Mines: Before it was Veterans Day

Contributed photo from the National Archives / Officer candidates conduct weapons training at Camp Warden McLean in 1917 near the present day Chickamauga Battlefield Visitor Center.
Contributed photo from the National Archives / Officer candidates conduct weapons training at Camp Warden McLean in 1917 near the present day Chickamauga Battlefield Visitor Center.

On the 11th hour of the 11th day of the 11th month of 1918, the guns fell silent. Across Europe, from the muddy trenches of Ypres to Amiens, the sight of the Allied victory that convinced the German high command that victory in the Great War was unattainable, led to a silence that was overwhelming. After more than four years of fighting and the deaths of more than 9.7 million military personnel since the opening volleys on July 28, 1914, the armistice was greeted in the Tennessee Valley with prayers of thanksgiving and quiet celebrations. It was quite the contrast to the church bells and factory whistles that had, in April 1917, sounded the news that the United States had entered the fight to "make the world safe for democracy."

While the reasons for the Great War were far more complex than the assassination of the Austrian Archduke Franz Ferdinand, the news of President Woodrow Wilson's address to Congress on April 2, 1917, was met with overwhelming approval across the region. Some residents had already journeyed to Europe to fight against tyranny. Wilson began with the words, "I have called the Congress into extraordinary session because there are serious, very serious, choices of policy to be made ..." After detailing the atrocities committed by the German high command, Wilson brought the war home by noting, "It is a war against all nations. American ships have been sunk, American lives taken ... The challenge is to all mankind. Our motive will not be revenge or the victorious assertion of the physical might of the nation, but only the vindication of right, of human right ..."

While the Tennessee Valley had few residents who were recent immigrants from Germany, other areas of the nation did and President Wilson went on to clearly identify that, "We have no quarrel with the German people ... [these] peoples were nowhere consulted by their rulers and wars were provoked and waged in the interest of dynasties. ..." He concluded with words that stirred patriotic hearts, noting that American men would "fight for the things which we have always carried nearest our hearts - for democracy, for the right of those who submit to authority to have a voice in their own governments ... and make the world itself at last free."

photo Contributed photo from the National Archives

An overwhelming majority of the people had voted for Wilson in the 1916 presidential election and, while he had maintained his goal of neutrality, area factories had already increased production as industrial leaders attempted to fill Allied war materiels needs. At the same time, many prepared for the U.S. entry into the war, believing that our involvement was necessary to end the stalemate and push toward an Allied victory. Wilson's address to Congress was greeted, as written accounts note, with "an unrestrained outpouring of patriotism." More than 10,000 Hamilton County men volunteered or were drafted under the Selective Service Act, passed by Congress on May 18, 1917, and more than 200 would give their lives.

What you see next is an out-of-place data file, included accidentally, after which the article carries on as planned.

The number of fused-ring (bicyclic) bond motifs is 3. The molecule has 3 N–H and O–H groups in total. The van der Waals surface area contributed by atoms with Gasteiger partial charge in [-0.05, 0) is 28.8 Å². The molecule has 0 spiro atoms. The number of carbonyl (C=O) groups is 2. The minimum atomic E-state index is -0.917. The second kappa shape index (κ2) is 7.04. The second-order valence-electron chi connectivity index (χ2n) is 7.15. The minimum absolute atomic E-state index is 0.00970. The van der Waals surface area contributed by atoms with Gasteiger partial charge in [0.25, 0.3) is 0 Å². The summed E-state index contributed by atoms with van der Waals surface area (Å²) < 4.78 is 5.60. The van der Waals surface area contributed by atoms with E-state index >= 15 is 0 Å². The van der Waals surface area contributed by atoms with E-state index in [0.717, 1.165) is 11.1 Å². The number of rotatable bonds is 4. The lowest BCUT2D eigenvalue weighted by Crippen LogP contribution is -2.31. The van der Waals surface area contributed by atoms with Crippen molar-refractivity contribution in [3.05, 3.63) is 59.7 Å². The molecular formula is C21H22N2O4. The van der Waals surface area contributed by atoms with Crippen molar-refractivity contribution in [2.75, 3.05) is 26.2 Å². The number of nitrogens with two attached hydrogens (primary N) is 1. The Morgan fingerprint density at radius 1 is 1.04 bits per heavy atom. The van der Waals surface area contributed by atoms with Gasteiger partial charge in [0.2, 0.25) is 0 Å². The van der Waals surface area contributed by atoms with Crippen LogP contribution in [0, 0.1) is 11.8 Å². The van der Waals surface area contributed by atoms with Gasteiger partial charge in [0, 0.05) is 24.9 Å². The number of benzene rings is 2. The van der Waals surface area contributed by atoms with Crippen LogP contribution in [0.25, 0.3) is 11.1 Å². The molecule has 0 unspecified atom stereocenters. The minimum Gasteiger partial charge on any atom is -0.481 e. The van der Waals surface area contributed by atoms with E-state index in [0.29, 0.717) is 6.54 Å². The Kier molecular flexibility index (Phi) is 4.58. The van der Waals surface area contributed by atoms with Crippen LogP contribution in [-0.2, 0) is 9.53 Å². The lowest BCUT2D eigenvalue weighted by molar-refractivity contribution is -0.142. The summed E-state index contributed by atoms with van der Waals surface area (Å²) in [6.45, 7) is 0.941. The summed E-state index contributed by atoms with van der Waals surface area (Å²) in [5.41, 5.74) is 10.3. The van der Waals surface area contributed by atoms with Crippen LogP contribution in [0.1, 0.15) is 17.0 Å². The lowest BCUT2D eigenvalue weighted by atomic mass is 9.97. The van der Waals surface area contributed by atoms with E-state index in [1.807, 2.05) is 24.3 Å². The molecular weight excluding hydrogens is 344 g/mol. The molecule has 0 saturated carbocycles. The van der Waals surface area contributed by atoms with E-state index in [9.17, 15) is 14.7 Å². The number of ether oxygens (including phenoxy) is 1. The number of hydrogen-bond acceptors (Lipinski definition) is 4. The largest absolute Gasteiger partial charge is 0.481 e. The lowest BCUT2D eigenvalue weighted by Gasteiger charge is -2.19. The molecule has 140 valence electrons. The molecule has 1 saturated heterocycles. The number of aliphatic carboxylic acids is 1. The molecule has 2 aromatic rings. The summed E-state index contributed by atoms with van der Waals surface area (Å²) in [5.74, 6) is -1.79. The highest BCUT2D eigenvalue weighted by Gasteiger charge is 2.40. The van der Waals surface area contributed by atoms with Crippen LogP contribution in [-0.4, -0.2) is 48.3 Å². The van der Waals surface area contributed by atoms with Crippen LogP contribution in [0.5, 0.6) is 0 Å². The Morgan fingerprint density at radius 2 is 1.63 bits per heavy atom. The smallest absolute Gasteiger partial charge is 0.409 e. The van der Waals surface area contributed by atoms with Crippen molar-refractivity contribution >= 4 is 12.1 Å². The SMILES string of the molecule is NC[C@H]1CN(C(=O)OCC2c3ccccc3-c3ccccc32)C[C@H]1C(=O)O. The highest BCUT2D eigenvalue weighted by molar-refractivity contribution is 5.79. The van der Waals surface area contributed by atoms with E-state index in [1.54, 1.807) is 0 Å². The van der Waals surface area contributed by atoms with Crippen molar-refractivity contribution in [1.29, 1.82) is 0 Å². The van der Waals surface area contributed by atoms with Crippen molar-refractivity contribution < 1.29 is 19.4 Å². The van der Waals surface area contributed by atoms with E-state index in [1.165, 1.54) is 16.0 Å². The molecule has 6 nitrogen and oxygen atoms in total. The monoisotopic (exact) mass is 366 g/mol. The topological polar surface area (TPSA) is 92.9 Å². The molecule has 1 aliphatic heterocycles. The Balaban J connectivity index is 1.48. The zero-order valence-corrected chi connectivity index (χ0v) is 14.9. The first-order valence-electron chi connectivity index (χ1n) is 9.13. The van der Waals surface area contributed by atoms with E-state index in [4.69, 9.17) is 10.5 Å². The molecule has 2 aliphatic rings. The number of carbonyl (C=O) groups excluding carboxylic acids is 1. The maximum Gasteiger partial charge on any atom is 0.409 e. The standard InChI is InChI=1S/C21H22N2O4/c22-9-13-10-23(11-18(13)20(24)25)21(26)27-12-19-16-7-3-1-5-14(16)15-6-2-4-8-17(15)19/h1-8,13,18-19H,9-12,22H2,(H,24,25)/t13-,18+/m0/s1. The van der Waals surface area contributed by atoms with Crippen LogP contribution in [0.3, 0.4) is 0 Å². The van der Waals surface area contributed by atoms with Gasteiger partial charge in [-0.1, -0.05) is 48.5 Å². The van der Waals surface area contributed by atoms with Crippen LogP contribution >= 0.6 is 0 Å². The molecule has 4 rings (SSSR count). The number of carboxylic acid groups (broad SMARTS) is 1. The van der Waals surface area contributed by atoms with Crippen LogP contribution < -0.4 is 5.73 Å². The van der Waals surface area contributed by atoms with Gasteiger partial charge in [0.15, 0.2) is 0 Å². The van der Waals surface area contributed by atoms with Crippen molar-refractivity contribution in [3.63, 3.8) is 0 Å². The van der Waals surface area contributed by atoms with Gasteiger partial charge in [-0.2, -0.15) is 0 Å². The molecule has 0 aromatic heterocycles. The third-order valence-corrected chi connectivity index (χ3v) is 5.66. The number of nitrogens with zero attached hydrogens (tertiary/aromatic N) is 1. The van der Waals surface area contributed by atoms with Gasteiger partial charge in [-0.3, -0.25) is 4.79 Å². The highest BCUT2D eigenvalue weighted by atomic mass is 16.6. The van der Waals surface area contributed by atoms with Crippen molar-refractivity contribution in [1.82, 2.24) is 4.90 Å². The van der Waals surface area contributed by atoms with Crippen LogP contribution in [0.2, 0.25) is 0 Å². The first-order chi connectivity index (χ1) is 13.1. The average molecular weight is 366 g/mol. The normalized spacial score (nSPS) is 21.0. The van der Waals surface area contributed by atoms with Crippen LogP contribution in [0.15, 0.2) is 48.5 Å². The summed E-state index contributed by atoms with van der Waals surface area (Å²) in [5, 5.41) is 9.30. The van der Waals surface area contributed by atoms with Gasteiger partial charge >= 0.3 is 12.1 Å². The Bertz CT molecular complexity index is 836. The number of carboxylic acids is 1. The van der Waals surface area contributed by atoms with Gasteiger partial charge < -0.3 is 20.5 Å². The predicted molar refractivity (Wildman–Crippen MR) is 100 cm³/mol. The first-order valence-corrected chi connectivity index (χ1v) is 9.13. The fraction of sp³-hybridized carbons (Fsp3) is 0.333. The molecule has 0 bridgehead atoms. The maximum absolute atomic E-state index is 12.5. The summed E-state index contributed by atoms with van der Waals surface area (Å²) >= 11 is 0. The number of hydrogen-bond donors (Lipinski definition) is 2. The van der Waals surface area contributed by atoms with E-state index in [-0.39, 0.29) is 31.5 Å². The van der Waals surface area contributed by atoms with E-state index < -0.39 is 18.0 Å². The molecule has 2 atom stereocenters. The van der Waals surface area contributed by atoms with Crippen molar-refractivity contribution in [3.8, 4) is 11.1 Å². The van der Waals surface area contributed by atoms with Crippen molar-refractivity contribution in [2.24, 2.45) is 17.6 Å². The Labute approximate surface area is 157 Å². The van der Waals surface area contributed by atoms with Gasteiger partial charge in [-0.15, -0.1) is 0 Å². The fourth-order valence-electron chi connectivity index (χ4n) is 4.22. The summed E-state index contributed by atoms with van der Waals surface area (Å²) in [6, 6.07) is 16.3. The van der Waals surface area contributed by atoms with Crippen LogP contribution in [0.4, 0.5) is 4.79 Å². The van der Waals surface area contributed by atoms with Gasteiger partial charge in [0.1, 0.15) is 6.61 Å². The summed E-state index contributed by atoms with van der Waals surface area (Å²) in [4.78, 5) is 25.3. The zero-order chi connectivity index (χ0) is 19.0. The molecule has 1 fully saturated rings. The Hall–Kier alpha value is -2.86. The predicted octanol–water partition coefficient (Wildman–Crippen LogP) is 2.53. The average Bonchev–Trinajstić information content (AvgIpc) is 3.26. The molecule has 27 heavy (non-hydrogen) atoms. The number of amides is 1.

Families across the county wholeheartedly embraced the cause. Victory gardens sprang up in back yards. Families turned their gas off on Sundays, choosing to eat foods prepared the previous day. Mondays were "heatless days," and everyone layered sweaters and coats in protection against one of the coldest winters on record. Days were declared "meatless," and the purchase of war bonds was equated with loyalty and patriotism.

Under the leadership of Genevieve Allan Montague, children collected pennies to support the war effort and women gathered to roll bandages, organize letter-writing campaigns and provide support for the troops training at nearby Fort Oglethorpe. Montague organized workers for area hospitals and travelers' aid stations while encouraging other volunteers to teach classes and provide lectures for the homesick troops. Churches and fraternal groups joined in the effort. The volunteers and programs were needed; Northwest Georgia witnessed additional construction projects as the United States prepared camps. The army created camps Nathan Bedford Forrest, Warden McLean and Greenleaf while also building war prisoner barracks and special quarters for civilian enemy aliens. Volunteers traveled to the camps each Sunday to provide entertainment and conversation as a remedy for the homesickness that plagued the trainees.

When the bells sounded the war's end on Nov. 11, 1918, Chattanooga residents gathered in their churches to remember the fallen and to pray for those returning home. They hoped the Great War was indeed "the war to end all wars."

Before it was Veterans Day, it was Armistice Day, and the guns fell silent.

Linda Moss Mines is the Chattanooga-Hamilton County historian, secretary of the Chattanooga Area Veterans Council and the regent, Chief John Ross Chapter, NSDAR.

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